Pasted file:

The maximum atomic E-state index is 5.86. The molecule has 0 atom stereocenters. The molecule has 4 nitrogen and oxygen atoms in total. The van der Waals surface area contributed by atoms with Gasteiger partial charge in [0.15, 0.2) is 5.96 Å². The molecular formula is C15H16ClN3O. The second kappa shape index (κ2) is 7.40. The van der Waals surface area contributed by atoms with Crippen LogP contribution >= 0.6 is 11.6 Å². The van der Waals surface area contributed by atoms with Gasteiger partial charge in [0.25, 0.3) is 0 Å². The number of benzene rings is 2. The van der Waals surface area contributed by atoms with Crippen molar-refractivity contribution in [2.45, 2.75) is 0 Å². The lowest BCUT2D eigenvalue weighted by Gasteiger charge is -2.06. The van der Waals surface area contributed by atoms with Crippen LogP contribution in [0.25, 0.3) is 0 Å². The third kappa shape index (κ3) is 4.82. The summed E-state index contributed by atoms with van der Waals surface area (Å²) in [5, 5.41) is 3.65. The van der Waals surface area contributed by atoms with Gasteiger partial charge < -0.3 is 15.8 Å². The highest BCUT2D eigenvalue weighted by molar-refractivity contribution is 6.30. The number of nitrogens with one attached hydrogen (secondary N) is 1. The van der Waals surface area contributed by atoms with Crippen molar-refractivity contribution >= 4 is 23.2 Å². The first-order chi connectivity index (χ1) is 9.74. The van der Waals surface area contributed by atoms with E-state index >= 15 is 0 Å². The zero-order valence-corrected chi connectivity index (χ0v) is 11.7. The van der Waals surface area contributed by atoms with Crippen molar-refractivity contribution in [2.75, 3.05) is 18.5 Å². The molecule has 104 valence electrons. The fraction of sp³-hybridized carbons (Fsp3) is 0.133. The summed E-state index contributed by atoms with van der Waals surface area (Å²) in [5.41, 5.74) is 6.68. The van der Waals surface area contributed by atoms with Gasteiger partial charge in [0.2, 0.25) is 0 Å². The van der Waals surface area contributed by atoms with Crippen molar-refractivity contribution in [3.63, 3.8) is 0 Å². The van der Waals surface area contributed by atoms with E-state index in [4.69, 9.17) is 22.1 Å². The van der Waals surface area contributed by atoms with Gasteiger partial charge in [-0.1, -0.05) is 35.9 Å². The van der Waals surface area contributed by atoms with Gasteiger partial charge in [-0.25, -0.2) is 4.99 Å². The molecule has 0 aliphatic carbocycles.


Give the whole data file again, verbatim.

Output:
The maximum atomic E-state index is 5.86. The molecule has 0 atom stereocenters. The molecule has 4 nitrogen and oxygen atoms in total. The van der Waals surface area contributed by atoms with Gasteiger partial charge in [0.15, 0.2) is 5.96 Å². The molecular formula is C15H16ClN3O. The second kappa shape index (κ2) is 7.40. The van der Waals surface area contributed by atoms with Crippen LogP contribution >= 0.6 is 11.6 Å². The van der Waals surface area contributed by atoms with Gasteiger partial charge in [0.25, 0.3) is 0 Å². The number of benzene rings is 2. The van der Waals surface area contributed by atoms with Crippen molar-refractivity contribution in [2.45, 2.75) is 0 Å². The lowest BCUT2D eigenvalue weighted by Gasteiger charge is -2.06. The van der Waals surface area contributed by atoms with Crippen LogP contribution in [0.25, 0.3) is 0 Å². The third kappa shape index (κ3) is 4.82. The summed E-state index contributed by atoms with van der Waals surface area (Å²) in [5, 5.41) is 3.65. The van der Waals surface area contributed by atoms with Gasteiger partial charge < -0.3 is 15.8 Å². The highest BCUT2D eigenvalue weighted by molar-refractivity contribution is 6.30. The number of nitrogens with one attached hydrogen (secondary N) is 1. The van der Waals surface area contributed by atoms with Crippen molar-refractivity contribution >= 4 is 23.2 Å². The first-order chi connectivity index (χ1) is 9.74. The van der Waals surface area contributed by atoms with E-state index >= 15 is 0 Å². The zero-order valence-corrected chi connectivity index (χ0v) is 11.7. The van der Waals surface area contributed by atoms with Crippen molar-refractivity contribution in [2.75, 3.05) is 18.5 Å². The molecule has 104 valence electrons. The fraction of sp³-hybridized carbons (Fsp3) is 0.133. The summed E-state index contributed by atoms with van der Waals surface area (Å²) in [5.41, 5.74) is 6.68. The van der Waals surface area contributed by atoms with Gasteiger partial charge in [0.2, 0.25) is 0 Å². The van der Waals surface area contributed by atoms with Crippen molar-refractivity contribution in [3.63, 3.8) is 0 Å². The van der Waals surface area contributed by atoms with E-state index in [4.69, 9.17) is 22.1 Å². The van der Waals surface area contributed by atoms with Gasteiger partial charge in [-0.1, -0.05) is 35.9 Å². The van der Waals surface area contributed by atoms with Gasteiger partial charge in [-0.25, -0.2) is 4.99 Å². The molecule has 0 aliphatic carbocycles.